While YMMV on this one, a big thing for this troper was coming to realization about how Zanarkand was not all smiles and goodness, and was truly just as bad as Bevelle. Admittedly, according to Maechen and Bahamut, Zanarkand was definitely the unwilling victim of the Machina War. However, what did Yu Yevon do after the end of the war was certain? Not only did he create a monster to house a shadow of Zanarkand inside, not only did he use his own people to do it (and a bit of Fridge Horror: did anyone ever say they went willingly?), but he designed it to essentially wipe out any advanced human settlement. Let me say that again: Zanarkand put all of Spira in a stranglehold, killing hundreds of thousands of people, forcing culture and technology back several thousand years, and putting the entire world in metaphorical limbo to create an unchanging shadow of its former self. Yikes.
Bevelle and Zanarkand were at war 1000 years ago. Yevon, concentrated in Bevelle, has been battling for 1000 years against Sin, which contains the remains of Zanarkand. Yuna is from Bevelle. Tidus is from Zanarkand. May seem obvious to some, but this troper nearly dropped her drink. Instead, I'll toast to Square with it. Good show.
Auron doesn't hang around whenever Yuna sends the dead because as an unsent himself, a sending would compromise his continued existence outside of the Farplane.
The whole game is about the dead— the maesters, Yu Yevon, etc. etc.—keeping the living from truly going on and living their lives, because the dead have been around for longer and deserve to keep on going, however static they might be. This game comes from Japan, in which the younger generations are expected to care for their elders (sometimes to their own seeming detriment), and which had just recently been in a state of stasis because, if this troper understands correctly, nobody wanted to invest their savings into spending and thus, into the next generations. Subtle social commentary much?—Elana Reskin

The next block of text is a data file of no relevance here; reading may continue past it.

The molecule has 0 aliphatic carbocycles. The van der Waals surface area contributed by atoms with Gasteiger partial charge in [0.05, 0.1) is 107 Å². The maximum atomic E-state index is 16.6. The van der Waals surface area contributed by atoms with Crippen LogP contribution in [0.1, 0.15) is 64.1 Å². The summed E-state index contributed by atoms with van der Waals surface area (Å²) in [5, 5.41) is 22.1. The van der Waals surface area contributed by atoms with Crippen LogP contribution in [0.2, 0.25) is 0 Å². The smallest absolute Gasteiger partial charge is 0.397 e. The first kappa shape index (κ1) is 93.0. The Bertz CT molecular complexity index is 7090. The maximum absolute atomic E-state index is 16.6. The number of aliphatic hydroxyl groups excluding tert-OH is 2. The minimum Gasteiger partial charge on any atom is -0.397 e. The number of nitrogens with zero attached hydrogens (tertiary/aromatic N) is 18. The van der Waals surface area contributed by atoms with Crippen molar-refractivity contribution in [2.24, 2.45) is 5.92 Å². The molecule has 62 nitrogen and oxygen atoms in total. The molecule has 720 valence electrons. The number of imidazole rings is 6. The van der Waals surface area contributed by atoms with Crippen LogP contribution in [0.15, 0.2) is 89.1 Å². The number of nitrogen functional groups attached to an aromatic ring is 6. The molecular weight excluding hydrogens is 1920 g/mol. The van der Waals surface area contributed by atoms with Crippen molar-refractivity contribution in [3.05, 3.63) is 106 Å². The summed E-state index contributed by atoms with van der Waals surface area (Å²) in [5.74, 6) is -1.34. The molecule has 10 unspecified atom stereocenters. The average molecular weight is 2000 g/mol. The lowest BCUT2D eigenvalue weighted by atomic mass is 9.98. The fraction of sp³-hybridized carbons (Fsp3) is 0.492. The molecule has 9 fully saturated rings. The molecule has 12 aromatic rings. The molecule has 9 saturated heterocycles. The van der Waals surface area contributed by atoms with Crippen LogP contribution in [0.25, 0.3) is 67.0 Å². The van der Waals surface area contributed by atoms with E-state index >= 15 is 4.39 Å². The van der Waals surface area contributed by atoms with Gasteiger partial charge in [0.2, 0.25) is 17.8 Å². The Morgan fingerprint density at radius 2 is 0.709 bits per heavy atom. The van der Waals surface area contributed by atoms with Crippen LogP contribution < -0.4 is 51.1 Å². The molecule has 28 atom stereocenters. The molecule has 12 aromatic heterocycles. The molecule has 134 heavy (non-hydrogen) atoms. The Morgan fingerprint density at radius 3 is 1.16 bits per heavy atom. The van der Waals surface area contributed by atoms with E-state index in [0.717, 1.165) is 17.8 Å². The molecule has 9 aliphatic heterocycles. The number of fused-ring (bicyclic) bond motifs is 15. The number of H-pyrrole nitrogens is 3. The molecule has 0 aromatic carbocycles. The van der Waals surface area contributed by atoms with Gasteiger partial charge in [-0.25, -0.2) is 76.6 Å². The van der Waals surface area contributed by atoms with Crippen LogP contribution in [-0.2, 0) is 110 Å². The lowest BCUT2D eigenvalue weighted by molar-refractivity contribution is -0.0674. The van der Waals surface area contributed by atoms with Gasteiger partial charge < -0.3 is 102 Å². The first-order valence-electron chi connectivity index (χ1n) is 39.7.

Better yet, just about all religions(eastern reincarnation-based religions most of all) treat death as a release from woe, simply because they can't think of anything else to do about it. Yevon simply takes that to its ultimate conclusion - "Summoners challenge the bringer of death, Sin, and die doing so(even if they succeed, since the Final Aeon kills the summoner). Guardians give their lives to protect their summoner(and the most beloved one sacrifices himself to help their summoner defeat Sin). The fayth are the souls of the dead(granted powers greater than the living). Even the maesters of Yevon are unsent(supposedly wiser than the living). Spira is full of death(which Yevon insists is "Good"). Only Sin is reborn(because summoners keep sacrificing guardians to it), and then only to bring more death. It is a cycle of death, spiraling endlessly(because no one bothers to fight it)." So Auron's cry of "Die and be free of pain, or live and fight your sorrow!", is the Eastern equivalent of JesseCuster's realization that "(God) wants us... to love him and (it's) much more satisfyin'... when the hell of this Earth makes the choice so god-damned hard!"